Grenora School District Business Manager Jennifer McNamara has never seen so many candidates.
“Oh, yes. It’s the biggest,” said McNamara, who oversaw her first election in 2003. “We have staggered terms, so there’s an election every year. This is the biggest number.”
Election day, June 11, features eight candidates competing to win one of three seats from two different areas of the school district.
In the Divide County portion of the district, four people are vying for a single three-year term.
Incumbent Rick Foss is being challenged by Brandee Hanson, Jennifer Hennager, and Tamara Ledahl.
“They’re all my neighbors,” said Foss, who was first elected to office in 1995.
“I’m proud of our district. I’ve really enjoyed it (being a board member),” he said.
“I don’t have anything against Rick,” Hanson, a life-long resident of the district said. “I didn’t even know for sure he was running again. He’s done a good job, but I think it’s time for some new blood.”
Area 3, in Williams County, excludes the city of Grenora. Two candidates will be elected from a field of four for threeyear terms.
Current board member Brent Peterson is seeking re-election. Robert Field, first elected in 2003, is not.
Challengers are Burton Lowes, Mitch Lundby, and Jeremy Wright.
“I’d like to be able to help the district out through a tough time,” Lundby said, referring to the recent removal of now former superintendent Troy Walters over credit card use and other issues.
“Clearly, we’re getting a new superintendent, there’s going to be a transition, and I’d like to be able to help out with that.”
McNamara said it’s not surprising the issue drew out more than the usual number of candidates.
“I’m sure that’s part of it,” said McNamara.
Foss is, too.
“I’ve usually run unopposed,” he said.
Hanson said she sided with Walters in his dispute with the board, in part, because written policies are needed.
“There needs to be some accountability for the board, too,” said Hanson.
Another factor, according to McNamara, is the general attitude of residents toward the school system.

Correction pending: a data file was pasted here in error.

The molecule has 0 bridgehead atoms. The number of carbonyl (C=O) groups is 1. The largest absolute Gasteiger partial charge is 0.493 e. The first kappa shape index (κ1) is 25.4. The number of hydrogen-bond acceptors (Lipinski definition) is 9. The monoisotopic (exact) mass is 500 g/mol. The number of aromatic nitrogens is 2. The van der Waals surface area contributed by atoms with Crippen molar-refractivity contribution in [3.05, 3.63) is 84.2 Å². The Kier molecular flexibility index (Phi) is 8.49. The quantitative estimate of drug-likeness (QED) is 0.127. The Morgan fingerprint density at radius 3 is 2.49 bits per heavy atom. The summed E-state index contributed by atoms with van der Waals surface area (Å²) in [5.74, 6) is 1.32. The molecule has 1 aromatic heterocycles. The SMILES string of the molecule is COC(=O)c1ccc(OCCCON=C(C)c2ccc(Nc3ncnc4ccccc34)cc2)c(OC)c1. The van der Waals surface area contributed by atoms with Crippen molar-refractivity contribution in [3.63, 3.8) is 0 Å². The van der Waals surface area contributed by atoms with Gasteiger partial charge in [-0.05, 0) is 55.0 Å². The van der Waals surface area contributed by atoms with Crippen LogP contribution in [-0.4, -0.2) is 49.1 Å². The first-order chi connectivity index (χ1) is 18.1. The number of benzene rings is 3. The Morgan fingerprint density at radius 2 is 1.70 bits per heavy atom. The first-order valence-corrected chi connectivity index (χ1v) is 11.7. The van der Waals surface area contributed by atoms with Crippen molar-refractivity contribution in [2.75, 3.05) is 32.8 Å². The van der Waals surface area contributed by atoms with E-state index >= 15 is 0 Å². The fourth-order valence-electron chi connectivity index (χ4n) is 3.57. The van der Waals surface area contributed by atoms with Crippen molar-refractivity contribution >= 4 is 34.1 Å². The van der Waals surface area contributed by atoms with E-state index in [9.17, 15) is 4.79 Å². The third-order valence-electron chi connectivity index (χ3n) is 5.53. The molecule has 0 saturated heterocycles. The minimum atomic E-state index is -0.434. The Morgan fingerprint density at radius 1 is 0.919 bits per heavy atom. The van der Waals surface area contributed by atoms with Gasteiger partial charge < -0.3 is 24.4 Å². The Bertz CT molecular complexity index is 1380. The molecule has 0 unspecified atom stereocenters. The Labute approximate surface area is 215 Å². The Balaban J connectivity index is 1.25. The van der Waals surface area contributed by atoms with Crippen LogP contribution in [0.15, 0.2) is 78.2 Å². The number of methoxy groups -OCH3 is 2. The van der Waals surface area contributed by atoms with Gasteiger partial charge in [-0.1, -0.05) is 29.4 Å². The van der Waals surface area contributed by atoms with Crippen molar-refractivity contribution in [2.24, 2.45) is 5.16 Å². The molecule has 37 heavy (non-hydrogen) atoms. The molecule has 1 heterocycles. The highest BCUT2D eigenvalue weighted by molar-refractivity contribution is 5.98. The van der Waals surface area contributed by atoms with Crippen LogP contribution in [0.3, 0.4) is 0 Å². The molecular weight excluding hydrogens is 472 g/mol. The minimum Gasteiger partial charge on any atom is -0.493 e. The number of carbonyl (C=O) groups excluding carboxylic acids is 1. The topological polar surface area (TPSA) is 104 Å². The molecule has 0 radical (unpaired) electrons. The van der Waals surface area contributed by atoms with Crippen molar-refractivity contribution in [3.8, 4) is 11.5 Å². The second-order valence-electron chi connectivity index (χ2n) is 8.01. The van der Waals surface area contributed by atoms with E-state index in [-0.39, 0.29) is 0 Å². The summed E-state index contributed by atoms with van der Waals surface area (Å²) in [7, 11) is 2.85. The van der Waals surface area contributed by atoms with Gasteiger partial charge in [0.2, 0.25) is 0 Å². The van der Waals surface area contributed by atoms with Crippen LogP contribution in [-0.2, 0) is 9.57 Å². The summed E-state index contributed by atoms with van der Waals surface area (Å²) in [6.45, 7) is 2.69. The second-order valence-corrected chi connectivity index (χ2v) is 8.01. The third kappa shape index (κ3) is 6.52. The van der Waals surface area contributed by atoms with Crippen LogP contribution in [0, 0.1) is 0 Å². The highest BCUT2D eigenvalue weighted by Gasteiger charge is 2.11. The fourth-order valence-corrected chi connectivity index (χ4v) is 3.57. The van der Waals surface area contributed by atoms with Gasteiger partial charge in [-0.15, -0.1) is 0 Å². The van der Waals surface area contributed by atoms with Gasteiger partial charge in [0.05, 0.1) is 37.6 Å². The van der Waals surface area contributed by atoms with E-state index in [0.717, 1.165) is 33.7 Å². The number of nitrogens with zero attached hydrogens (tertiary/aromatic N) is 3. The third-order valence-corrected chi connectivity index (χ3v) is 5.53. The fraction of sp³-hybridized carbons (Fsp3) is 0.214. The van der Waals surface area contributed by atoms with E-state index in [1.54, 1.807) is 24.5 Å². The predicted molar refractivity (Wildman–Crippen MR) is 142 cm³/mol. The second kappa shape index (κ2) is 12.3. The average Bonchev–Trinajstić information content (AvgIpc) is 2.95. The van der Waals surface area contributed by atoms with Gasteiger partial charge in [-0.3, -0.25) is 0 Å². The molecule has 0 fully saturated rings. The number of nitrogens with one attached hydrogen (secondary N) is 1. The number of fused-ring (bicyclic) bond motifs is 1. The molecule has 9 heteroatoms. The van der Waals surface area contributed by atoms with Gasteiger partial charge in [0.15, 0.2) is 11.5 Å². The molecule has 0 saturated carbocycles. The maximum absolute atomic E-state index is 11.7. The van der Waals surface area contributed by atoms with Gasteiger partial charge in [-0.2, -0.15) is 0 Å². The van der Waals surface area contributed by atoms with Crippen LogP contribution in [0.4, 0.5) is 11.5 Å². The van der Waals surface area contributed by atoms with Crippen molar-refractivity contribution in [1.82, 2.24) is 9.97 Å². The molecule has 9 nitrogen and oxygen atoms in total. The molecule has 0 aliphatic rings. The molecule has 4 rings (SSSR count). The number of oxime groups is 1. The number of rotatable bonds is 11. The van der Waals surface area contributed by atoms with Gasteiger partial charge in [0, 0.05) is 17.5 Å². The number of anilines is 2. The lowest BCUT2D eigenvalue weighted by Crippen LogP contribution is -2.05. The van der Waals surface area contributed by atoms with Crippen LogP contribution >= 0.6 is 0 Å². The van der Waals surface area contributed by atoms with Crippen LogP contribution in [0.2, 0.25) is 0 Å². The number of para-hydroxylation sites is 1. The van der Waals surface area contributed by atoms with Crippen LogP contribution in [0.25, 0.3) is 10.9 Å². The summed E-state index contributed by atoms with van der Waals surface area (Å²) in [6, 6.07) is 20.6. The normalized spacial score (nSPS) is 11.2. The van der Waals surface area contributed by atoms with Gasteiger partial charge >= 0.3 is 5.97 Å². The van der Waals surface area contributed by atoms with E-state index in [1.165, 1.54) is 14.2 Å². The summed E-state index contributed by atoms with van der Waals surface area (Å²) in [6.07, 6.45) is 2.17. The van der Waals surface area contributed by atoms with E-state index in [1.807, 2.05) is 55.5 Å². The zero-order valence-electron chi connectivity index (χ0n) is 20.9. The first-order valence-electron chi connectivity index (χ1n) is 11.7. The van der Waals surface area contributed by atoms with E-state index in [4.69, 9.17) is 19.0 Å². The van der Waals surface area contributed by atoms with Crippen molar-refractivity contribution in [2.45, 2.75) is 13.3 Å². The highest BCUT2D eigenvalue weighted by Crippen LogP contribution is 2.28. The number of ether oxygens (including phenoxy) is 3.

“It’s really a big deal here,” said McNamara. “People really care about it.”
“I think it’s a good thing so many people are stepping up,” Lundby said. “I remember when we moved back here about 10 years ago, it was hard to find people to serve on boards.”
Foss, whose grandchildren are now the fourth generation of his family attending school in Grenora, agrees.
“There’s more people in the community now,” said Foss. “It’s nice to see them wanting to get involved.”
The Journal made attempts over the past two weeks to contact all of the candidates about their decision to run.
While McNamara said she expects election day turn out to be heavier than usual, she’s also been busy with absentee ballots.
“I get requests every day,” Mc- Namara said. “I’ve already had more than 30 completed ballots returned in their envelopes, and I’ve had walk-ins, too.”
Those voters are given the opportunity to fill out their ballots in a separate room from McNamara’s office, then hand in their ballots in a sealed envelope.
Absentee ballots aren’t opened until the rest of votes are tallied once the polls close on June 11.
Voting takes place at the Grenora Senior Citizens Center. Polling hours are 8 a.m. to 7 p.m.
“I’m just about ready,” McNamara said of her final preparations. “I still need poll workers.”
Lundby said whatever the election results bring, he’s confident all the candidates have the best of intentions.
“It’s about moving forward,” he said. “Because these decisions we make going forward affect everybody in the community, especially our kids.”
Election results will be certified by the present school board during a special meeting on June 17.
In regard to hiring a new superintendent, McNamara said “multiple applications have been received.”
The application deadline was May 21.
McNamara said the school board is just about finished with its initial screening process, and plans personal interviews with the top three applicants.